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year = "1997",
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Immunocytochemical analysis of Uukuniemi virus budding compartments : Role of the intermediate compartment and the Golgi stack in virus maturation. / Jäntti, Jussi; Hilden, Pekka; Rönkä, Hanne; Mäkiranta, Virpi; Keränen, Sirkka; Kuismanen, Esa.

In: Journal of Virology, Vol. 71, No. 2, 1997, p. 1162 - 1172.

Research output: Contribution to journalArticleScientificpeer-review

TY - JOUR

T1 - Immunocytochemical analysis of Uukuniemi virus budding compartments

T2 - Role of the intermediate compartment and the Golgi stack in virus maturation

AU - Jäntti, Jussi

AU - Hilden, Pekka

AU - Rönkä, Hanne

AU - Mäkiranta, Virpi

AU - Keränen, Sirkka

AU - Kuismanen, Esa

PY - 1997

Y1 - 1997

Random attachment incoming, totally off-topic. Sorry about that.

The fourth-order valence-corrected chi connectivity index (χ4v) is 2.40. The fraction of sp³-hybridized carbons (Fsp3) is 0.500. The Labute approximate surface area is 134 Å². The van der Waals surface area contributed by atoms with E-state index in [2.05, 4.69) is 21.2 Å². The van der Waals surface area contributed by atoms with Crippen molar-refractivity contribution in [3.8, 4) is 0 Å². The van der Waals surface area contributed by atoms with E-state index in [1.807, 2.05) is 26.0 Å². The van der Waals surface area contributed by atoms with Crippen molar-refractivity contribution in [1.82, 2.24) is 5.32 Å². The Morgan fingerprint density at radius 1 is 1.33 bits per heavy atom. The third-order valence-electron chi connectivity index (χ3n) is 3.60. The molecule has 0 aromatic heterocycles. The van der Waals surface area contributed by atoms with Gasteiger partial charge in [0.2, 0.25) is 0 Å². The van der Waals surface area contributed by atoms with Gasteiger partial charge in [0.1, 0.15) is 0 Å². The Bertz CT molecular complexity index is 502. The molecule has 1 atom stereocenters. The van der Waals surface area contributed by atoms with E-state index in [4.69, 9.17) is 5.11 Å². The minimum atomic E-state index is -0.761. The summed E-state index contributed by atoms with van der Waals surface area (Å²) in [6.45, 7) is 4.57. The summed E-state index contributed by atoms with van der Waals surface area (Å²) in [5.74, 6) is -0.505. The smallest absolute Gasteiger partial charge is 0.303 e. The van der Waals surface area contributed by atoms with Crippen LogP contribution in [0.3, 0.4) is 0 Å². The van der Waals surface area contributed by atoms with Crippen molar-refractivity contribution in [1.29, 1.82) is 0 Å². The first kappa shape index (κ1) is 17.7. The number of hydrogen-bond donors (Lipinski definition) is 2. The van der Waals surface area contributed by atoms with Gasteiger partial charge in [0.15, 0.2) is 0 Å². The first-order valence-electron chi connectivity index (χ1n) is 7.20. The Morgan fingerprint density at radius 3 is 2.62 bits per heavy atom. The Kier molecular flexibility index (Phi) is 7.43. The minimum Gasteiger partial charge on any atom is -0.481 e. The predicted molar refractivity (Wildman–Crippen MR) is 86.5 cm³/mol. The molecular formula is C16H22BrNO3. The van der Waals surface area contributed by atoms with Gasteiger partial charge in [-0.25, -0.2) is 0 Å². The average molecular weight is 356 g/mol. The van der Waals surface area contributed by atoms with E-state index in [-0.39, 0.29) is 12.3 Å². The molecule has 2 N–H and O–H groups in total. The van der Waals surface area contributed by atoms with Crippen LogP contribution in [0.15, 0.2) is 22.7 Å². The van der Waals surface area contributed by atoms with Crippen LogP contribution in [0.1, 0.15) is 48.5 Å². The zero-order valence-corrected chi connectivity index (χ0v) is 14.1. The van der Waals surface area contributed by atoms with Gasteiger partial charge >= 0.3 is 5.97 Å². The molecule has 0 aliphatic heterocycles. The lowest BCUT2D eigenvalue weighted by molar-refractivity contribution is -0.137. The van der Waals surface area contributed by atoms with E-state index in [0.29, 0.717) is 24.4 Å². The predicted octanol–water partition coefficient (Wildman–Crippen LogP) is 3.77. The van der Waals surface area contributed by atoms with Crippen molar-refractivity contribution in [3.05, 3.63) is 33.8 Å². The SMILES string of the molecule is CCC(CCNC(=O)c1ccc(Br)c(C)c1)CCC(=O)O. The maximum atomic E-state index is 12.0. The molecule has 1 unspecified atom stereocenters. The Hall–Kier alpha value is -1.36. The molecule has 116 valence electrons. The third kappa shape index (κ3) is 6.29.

N2 - Previous studies have suggested that Uukuniemi virus, a bunyavirus, matures at the membranes of the Golgi complex. In this study we have employed immunocytochemical techniques to analyze in detail the budding compartment(s) of the virus. Electron microscopy of infected BHK-21 cells showed that virus particles are found in the cisternae throughout the Golgi stack. Within the cisternae, the virus particles were located preferentially in the dilated rims. This would suggest that virus budding may begin at or before the cis Golgi membranes. The virus budding compartment was studied further by immunoelectron microscopy with a pre-Golgi intermediate compartment marker, p58, and a Golgi stack marker protein, mannosidase II (ManII). Virus particles and budding virus were detected in ManII-positive Golgi stack membranes and, interestingly, in both juxtanuclear and peripheral p58-positive elements of the intermediate compartment. In cells incubated at 15 degrees C the nucleocapsid and virus envelope proteins were seen to accumulate in the intermediate compartment. Immunoelectron microscopy demonstrated that at 15 degrees C the nucleocapsid is associated with membranes that show a characteristic distribution and tubulo-vesicular morphology of the pre-Golgi intermediate compartment. These membranes contained virus particles in the lumen. The results indicate that the first site of formation of Uukuniemi virus particles is the pre-Golgi intermediate compartment and that virus budding continues in the Golgi stack. The results raise questions about the intracellular transport pathway of the virus particles, which are 100 to 120 nm in diameter and are therefore too large to be transported in the 60-nm-diameter vesicles postulated to function in the intra-Golgi transport. The distribution of the virus in the Golgi stack may imply that the cisternae themselves have a role in the vectorial transport of virus particles.